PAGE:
JPunch: Java UDP Hole Punching Library

Active supporters: Artjom Lind, Ulrich Norbisrath For F2F Computing we needed UDP hole punching support. As there were no libraries really supporting this available, we developed our own. This library here supports UDP Hole Punching between two random peers in the internet, if there is a possibility of a indirect communication between the peers (like ssh port forwarding via another server, chat connection). It is released under the LGPL license. We are currently working on the following paper: JPunch - Enabling Java Based P2P through Firewalls


  • 30.04.2009 Stable version of JPunch released

    • We moved to github - project on googlecode is no longer valid.

    • Stable version (read only) checkout using:

      svn co jpunch
    • Development version (read only) checkout using:

      svn co jpunch
  • 13.05.2009 Talk "JPunch - UDP Hole Punching in Java" by Artjom Lind

Providing Back-end For JPunch

JPunch library needs a back-end for exchange of specific info (host ip addresses, network topology info and traversal instructions). The back-end could be some existing (relayed) connection between two hosts. The simplest way to establish relayed connection between two hosts is using ssh-tunneling. Next I will give some instructions of how to do that.


Figure 1

Refer to the Figure 1, there is two hosts(A,B) in private networks that can't establish a direct connection becase of the Network Address Translators of each submnet. But using ssh-tunnels we can still make the communication possible. All we need is a realy host C which is located in public network. Host C is reachable from each private networks (A,B hosts). The goal is that hosts A and B can ssh to each other over relay host C. Let's see now in details: 1.A and B host expose their 22 port using tunnel to C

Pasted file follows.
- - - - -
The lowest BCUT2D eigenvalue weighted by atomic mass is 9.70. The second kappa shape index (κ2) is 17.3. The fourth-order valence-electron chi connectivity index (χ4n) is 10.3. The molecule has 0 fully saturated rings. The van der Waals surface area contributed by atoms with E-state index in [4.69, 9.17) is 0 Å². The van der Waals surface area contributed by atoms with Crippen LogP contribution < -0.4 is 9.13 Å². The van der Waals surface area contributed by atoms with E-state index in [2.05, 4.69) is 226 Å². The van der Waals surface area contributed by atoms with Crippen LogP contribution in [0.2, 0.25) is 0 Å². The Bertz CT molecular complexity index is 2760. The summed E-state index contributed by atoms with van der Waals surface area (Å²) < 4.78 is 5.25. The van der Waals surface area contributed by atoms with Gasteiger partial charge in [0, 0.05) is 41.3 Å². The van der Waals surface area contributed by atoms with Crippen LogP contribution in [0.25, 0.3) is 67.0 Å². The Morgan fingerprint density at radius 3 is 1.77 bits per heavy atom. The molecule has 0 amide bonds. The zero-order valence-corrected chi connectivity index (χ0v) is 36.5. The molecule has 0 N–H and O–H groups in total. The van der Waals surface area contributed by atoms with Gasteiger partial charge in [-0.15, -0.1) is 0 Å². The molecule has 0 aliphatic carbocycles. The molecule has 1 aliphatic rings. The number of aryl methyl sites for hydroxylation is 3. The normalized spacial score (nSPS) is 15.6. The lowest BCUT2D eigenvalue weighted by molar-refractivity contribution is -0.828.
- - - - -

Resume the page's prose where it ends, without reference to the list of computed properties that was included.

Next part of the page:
userA@A:~$ ssh -42Cvc blowfish -gR <portA>:localhost:22 <user?>@C

userB@B:~$ ssh -42Cvc blowfish -gR <portB>:localhost:22 <user?>@C
  • -4 Forces ssh to use IPv4 addresses only

  • -2 Forces ssh to try protocol version 2 only

  • -C Requests compression of all data

  • -v Verbose mode. Causes ssh to print debugging messages about its progress

  • -c blowfish Selects the cipher to use for encrypting the session (blowfish|3des|des ).

    • 3des is used by default. blowfish is a fast block cipher, it appears very secure and is much faster than 3des

  • -g Allows remote hosts to connect to local forwarded ports

  • -R <portB>:localhost:22 Forwards the connections from remote portB (on C host) to

    • the ssh-port 22 on localhost. That means the C host will relay all data from its portB to the 22 port of the localhost.

Now we have ssh service of hosts A and B exposed through ports portA and portB on host C. Unfortunately if host C restricts bindings on the public interfaces we can't ssh connect to it's bound ports. In other words if portA and portB will be bound on localhost interface of host C rather then on eth0, the next commands will definitely fail.